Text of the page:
Ed Hume Answers Your Gardening Questions
Ed Hume cannot answer all of the garden questions he receives, but questions of general interest will be answered here every month. Email your questions to HumeSeeds@aol.com. Please note: we do not accept attachments.
Other August Links
This year, for the first time in ten years I have had some of the new leaves on my dogwood prematurely turn red and then die. I have used Funginex and Orthene as sprays on the tree. This dogwood is planted in full sun, and so I wonder if the hot August weather could have caused the problem?
This problem is usually caused by stress to the tree. This can be in the form of lack of sufficient moisture, sun exposure, nutrient deficiency or poor soil conditions. My recommendation is to punch holes with a pitch fork, manure fork or root feeder. Space the holes about eighteen inches apart and make them about ten to twelve inches deep. Then feed the tree right now with a liquid solution of 0-10-10 (Bloom) fertilizer. Then in mid-February feed the tree again with a Rose-type fertilizer. Apply the fertilizer according to label instructions. If it is a dry (granular) type fertilizer, be sure to water it in thoroughly.
Hi Ed, my wife and I live in Seattle and we enjoy listening to you on the radio. We have two questions. A neighborhood cat continues to use one of our gardening beds as her personal litter box, is there anything we can spread in the soil that will keep the cat from doing its thing? Also, we've been thinking about putting a ground cover that will deter the cat from using the bed, what would you recommend on both questions?
Many listeners and viewers have reported good results by using this formula to discourage cats:
Blend the two together in a blender (they won't mix properly otherwise)
Store this mix in a container till needed.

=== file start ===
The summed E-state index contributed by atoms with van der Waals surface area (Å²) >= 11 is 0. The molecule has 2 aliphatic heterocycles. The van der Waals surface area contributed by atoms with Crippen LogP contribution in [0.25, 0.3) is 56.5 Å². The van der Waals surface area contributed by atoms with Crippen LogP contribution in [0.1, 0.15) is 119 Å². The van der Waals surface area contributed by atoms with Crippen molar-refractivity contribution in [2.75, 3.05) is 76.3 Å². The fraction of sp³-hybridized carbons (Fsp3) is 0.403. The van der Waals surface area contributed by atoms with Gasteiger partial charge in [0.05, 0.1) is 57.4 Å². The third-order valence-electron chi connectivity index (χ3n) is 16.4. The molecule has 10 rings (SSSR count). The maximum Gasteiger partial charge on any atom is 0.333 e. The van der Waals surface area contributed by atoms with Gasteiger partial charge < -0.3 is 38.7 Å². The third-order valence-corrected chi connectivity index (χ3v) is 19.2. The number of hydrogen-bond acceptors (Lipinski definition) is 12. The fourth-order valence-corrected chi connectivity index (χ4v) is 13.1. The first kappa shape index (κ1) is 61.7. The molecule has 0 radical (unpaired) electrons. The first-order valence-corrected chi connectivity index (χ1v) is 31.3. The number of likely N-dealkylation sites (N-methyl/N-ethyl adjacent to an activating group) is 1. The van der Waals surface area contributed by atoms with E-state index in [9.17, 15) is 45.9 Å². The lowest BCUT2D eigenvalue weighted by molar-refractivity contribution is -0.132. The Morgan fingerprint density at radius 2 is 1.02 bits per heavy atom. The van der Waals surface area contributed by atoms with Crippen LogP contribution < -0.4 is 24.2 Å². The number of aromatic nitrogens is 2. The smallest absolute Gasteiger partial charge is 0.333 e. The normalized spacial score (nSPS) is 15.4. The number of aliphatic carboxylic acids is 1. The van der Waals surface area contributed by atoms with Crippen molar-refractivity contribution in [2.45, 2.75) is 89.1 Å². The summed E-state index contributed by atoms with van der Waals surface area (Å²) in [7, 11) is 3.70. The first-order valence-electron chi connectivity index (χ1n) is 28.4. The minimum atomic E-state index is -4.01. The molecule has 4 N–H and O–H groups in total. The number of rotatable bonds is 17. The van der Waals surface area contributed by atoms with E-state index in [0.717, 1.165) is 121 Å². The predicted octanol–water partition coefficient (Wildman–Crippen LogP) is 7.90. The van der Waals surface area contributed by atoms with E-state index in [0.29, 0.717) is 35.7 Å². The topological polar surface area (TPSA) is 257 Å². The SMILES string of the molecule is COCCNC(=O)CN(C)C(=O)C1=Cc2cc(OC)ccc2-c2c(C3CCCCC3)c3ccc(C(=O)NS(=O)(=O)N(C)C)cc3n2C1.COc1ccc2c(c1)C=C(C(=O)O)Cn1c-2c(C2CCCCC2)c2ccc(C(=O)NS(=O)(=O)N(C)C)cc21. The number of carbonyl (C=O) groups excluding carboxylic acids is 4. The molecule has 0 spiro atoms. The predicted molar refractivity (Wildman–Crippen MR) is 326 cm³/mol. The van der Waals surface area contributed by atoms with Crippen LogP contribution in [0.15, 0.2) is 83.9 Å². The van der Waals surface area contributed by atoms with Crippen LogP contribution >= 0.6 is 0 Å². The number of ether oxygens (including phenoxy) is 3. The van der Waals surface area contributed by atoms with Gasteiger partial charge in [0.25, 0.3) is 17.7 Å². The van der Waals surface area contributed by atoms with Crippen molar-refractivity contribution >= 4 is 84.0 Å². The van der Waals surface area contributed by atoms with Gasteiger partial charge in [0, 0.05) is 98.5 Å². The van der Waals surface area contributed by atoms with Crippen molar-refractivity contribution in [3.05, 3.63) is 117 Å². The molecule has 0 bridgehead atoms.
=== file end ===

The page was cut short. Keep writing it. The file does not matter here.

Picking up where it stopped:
When you are ready to apply the solution to the area where the cats are active:
Mix 2 tablespoons of the solution into 1 gallon of water. Pour it into the problem area.
A sturdy stemmed ground cover like 'Cotoneaster lowfast' would be a good choice to discourage the cats from using the area again.
We have a plant in our condominium border that is strange to us. The plant looks like a zucchini plant or a squash, but is different in most ways. It is big and round, dark green with ridges with 1 1/2 inch yellow spots scattered over the surface. The dimensions of this plant, gourd or whatever is 27 inches in circumference and 8 inches high. Do you know what it is?
It is probably a cross of two different types of squash that grew there before. Squash cross very easily. In fact, we had an acorn/crookneck cross growing out of our compost pile at the research garden a few years ago. Some of its fruit were mostly acorn with crookneck attributes and some were reversed. As long as both of the parents were edible, the crossed fruit should be edible. If one of the parents was a gourd, however, it woud not be wise to eat the fruit, as some gourds can make people sick. Perhaps by researching what had been grown in that area the previous year (or what kind of squash was thrown out in that area) you might be able to narrow down what kind of cross the plant is.
Two years ago we planted a Wisteria along the west side of our home. It is obvious the vine is simply going to be too big for that spot. Can we transplant it now? We have another spot that should be just fine.
No, it is too early in the season to transplant deciduous vines or plants like Wisteria. Late October, November, December, January or February would be the best months for transplanting this and other deciduous vines, trees, shrubs and roses in the northern hemisphere (late April - August south of the equator).